Giveaway alert!

Earlier this year, I read Best Kind of Broken by Chelsea Fine.  As the first book in the Finding Fate series, it explores the relationship of childhood friends Pixie and Levi, who were torn apart after a terrible accident.  It’s a sweet (though angsty) romance that I really enjoyed.  If it sounds like something you’d like, Goodreads First Reads has 15 copies available, ending January 12.

Click here for your chance to win!

Goodreads | Amazon

Right Kind of Wrong is the second book by Chelsea Fine that I’ve had the pleasure of reading this year, and she does not disappoint.

While Right Kind of Wrong is the third book in a series, it is more or less able to be read independently of the others. The couples from books one and two are featured, but very minimally – mostly just being cute as their newly-coupled selves. I read Best Kind of Broken earlier this year, but somehow missed Perfect Kind of Trouble. I didn’t feel like I’d missed anything major by skipping the second book.

In Right Kind of Wrong, we follow Jenna, who was featured in the first book as Pixie’s best friend and roommate. I liked Jenna a lot in the first book. She was really strong, spunky, and independent, and wouldn’t let Pixie put up with anything less than the best. In Right Kind of Wrong, she still has all of those qualities, but she’s also extraordinarily stubborn. She has a life plan, and a man does not fit into it. She needs to be in absolute control at all times, and surrendering her heart to anybody is not going to fly. She fights her attraction to – and feelings for – Jack until the very end of the book, which I found extremely frustrating. I had to lower my rating based on the amount of angst alone – when it’s obvious that two people care for each other, why have them battle their feelings for 300 pages before they finally get together? Especially when they know that the other feels the same way!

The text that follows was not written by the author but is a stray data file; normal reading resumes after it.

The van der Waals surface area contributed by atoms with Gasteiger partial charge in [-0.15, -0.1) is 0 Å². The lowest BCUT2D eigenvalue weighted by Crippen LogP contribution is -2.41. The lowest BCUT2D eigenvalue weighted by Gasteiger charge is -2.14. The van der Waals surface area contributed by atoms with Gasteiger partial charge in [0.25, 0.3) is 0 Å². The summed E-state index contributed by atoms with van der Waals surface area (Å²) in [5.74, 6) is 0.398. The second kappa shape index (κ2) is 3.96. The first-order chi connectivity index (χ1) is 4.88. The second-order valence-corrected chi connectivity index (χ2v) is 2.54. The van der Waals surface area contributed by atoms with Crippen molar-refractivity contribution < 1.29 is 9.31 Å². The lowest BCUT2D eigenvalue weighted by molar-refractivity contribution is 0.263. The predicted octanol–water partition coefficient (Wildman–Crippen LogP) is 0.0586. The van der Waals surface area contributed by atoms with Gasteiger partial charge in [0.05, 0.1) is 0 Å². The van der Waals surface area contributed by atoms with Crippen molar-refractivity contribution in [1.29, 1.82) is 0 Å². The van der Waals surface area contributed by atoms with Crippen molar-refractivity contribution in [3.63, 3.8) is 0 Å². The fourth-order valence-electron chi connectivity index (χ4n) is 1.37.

I did like Jack’s storyline, surprisingly enough. I was actually pretty surprised about his background; I’d made a few guesses, but that was not one of them. His family was great, and I enjoyed how he and his mom teased each other. Jenna’s family was a nice touch too, especially her grandmother.

All in all, Right Kind of Wrong is a really strong NA novel that I’m sure most NA fans would enjoy.

Thanks to Netgalley and the publisher for the free copy.

Final rating: 

Goodreads | Amazon

Welcome to Hotel Horny Women, home of scruffy cheese and sensual produce.

Sarah Marshall, otherwise known as Pixie, is at a difficult time in her life. Her best friend Charity was ripped away from her in a tragic car accident, and Charity’s brother, Levi, won’t give her the time of day anymore. They used to be such good friends. The Three Musketeers, they called themselves. Now Pixie and Levi haven’t even spoken in almost a year. She’s happy enough to be avoiding him. After all, she feels a lot of guilt for her involvement in the accident, and a lot of resentment at being abandoned. But as she starts her summer job at her aunt’s bed and breakfast, she finds she’ll be sleeping next door to handyman Levi – and they’ll share a bathroom, so there’s no avoiding him, either. He’d dropped off the face of the earth, and now she can’t get away from him.

Best Kind of Broken is a very well-written novel. Chelsea Fine has a distinct voice, with a unique humor that was right up my alley. The first part of the book in particular has some great inner monologues from Pixie: 

Surprise! You’ll be sharing a sink, a shower, and a daily dose of weird sexual tension with him.

I liked all of the characters, and I liked that all the characters had their own distinct personalities. I liked Jenna, Pixie’s friend, as the constant voice of reason throughout the novel. She was one of my favorite characters, and I found her advice to Pixie (below) very refreshing, especially for a NA novel, which are so often focused on sex:

Sex is not a requirement for a relationship. It’s a perk. And if you don’t want to get perky with Matt, then don’t.

Overall, I really liked this novel, but I had to knock two stars off my rating – one for the sheer amount of angst (my number one pet peeve in a book is too much angst, and this book is bursting at the seams with it), and another for making us wait so long for the characters to finally be happy. I feel bad subtracting two stars since I did like it so much, so I’m going to call this a solid 3.5.

Thank you to Netgalley and the publisher for allowing me to read a free copy of this novel.

Final rating: ★★★☆☆

Sex is not a requirement for a relationship. It’s a perk. And if you don’t want to get perky with Matt, then don’t.

Best Kind of Broken | Chelsea Fine